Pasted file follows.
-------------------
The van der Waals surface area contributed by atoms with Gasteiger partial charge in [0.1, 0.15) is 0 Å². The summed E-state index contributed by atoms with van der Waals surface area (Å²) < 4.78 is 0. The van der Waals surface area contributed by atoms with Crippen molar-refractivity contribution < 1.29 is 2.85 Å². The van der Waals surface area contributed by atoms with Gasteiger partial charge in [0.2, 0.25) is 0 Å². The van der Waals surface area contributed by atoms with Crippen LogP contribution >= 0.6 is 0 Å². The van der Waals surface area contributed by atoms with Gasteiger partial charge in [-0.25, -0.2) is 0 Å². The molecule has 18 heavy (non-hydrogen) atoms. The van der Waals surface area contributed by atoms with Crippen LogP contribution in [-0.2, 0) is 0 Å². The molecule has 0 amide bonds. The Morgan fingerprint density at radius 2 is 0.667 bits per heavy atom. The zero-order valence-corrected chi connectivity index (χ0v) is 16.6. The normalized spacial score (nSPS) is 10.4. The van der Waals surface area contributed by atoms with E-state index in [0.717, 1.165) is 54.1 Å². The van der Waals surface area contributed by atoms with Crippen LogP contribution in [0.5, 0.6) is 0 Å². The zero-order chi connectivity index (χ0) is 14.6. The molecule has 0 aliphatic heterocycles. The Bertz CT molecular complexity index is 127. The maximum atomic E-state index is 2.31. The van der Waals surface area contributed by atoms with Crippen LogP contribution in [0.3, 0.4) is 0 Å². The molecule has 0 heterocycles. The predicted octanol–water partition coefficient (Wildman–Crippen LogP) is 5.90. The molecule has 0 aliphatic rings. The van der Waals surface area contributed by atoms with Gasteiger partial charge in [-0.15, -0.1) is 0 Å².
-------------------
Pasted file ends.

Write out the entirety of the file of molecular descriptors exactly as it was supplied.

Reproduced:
The van der Waals surface area contributed by atoms with Gasteiger partial charge in [0.1, 0.15) is 0 Å². The summed E-state index contributed by atoms with van der Waals surface area (Å²) < 4.78 is 0. The van der Waals surface area contributed by atoms with Crippen molar-refractivity contribution < 1.29 is 2.85 Å². The van der Waals surface area contributed by atoms with Gasteiger partial charge in [0.2, 0.25) is 0 Å². The van der Waals surface area contributed by atoms with Crippen LogP contribution >= 0.6 is 0 Å². The van der Waals surface area contributed by atoms with Gasteiger partial charge in [-0.25, -0.2) is 0 Å². The molecule has 18 heavy (non-hydrogen) atoms. The van der Waals surface area contributed by atoms with Crippen LogP contribution in [-0.2, 0) is 0 Å². The molecule has 0 amide bonds. The Morgan fingerprint density at radius 2 is 0.667 bits per heavy atom. The zero-order valence-corrected chi connectivity index (χ0v) is 16.6. The normalized spacial score (nSPS) is 10.4. The van der Waals surface area contributed by atoms with E-state index in [0.717, 1.165) is 54.1 Å². The van der Waals surface area contributed by atoms with Crippen LogP contribution in [0.5, 0.6) is 0 Å². The zero-order chi connectivity index (χ0) is 14.6. The molecule has 0 aliphatic heterocycles. The Bertz CT molecular complexity index is 127. The maximum atomic E-state index is 2.31. The van der Waals surface area contributed by atoms with Crippen LogP contribution in [0.3, 0.4) is 0 Å². The molecule has 0 heterocycles. The predicted octanol–water partition coefficient (Wildman–Crippen LogP) is 5.90. The molecule has 0 aliphatic rings. The van der Waals surface area contributed by atoms with Gasteiger partial charge in [-0.15, -0.1) is 0 Å².